Although the book Between the Material and the Possible: Infrastructural Re-examination and Speculation in Art has come out quite a while ago, it’s taken me some time to post on it, but not as long as it in the end took to produce! Although its editor, Bassam El Baroni, had approached me about a book on infrastructure and its haunting well before the pandemic emerged, the outbreak and spread of Covid-19 certainly had an impact on getting it all done. No matter where they were located, everyone’s lives were affected in one way or another, highlighting the different ways in which we all rely on many infrastructures to be able to lead our lives in what we perceived to be ‘normal’. The upshot was that without exception, and for different reasons all those involved with the book’s production were affected – from falling ill themselves, to dealing with family bereavements, as well as additional childcare and home-schooling pressures, and general burn-out from dealing with our altered day-to-day work and home life. Despite the myriad ways in which everyone had to (learn to) deal with the pandemic, the result is a book that I am particularly proud of. Bassam’s selection of authors across a wide range of disciplines was inspired in its diversity, and it’s been a real pleasure to work with him, all the individual authors, as well as the designers An Endless Supply to work on what eventually became a dense 300-page+ anthology.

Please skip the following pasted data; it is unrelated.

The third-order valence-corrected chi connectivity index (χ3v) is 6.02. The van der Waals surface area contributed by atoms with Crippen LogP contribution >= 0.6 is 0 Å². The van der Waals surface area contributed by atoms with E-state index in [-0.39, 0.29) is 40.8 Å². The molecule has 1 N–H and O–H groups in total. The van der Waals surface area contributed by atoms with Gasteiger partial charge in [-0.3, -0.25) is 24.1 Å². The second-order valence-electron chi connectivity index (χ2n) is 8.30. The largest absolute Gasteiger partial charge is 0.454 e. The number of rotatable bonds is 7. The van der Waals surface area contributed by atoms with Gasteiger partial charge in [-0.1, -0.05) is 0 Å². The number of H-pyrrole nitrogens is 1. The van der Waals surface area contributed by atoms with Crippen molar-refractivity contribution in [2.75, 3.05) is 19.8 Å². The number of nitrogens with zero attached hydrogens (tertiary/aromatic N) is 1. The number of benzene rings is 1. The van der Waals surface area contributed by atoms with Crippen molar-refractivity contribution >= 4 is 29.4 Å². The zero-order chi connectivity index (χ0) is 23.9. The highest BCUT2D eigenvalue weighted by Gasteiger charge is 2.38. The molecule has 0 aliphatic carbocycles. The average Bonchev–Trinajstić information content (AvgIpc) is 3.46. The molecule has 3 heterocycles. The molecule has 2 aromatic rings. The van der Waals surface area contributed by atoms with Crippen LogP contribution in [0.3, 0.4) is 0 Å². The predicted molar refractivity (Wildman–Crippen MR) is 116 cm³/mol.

Although some of the authors also participated in the ‘Infrahauntologies’ exhibition at the Edith-Russ-Haus in Oldenburg, Germany, also curated by Bassam, and there are clear thematic links and concerns between show and book, the publication is a critical anthology that also reaches well beyond. The book is co-published by Edith-Russ-Haus für Medienkunst and Sternberg Press, and in the US distributed by The MIT Press.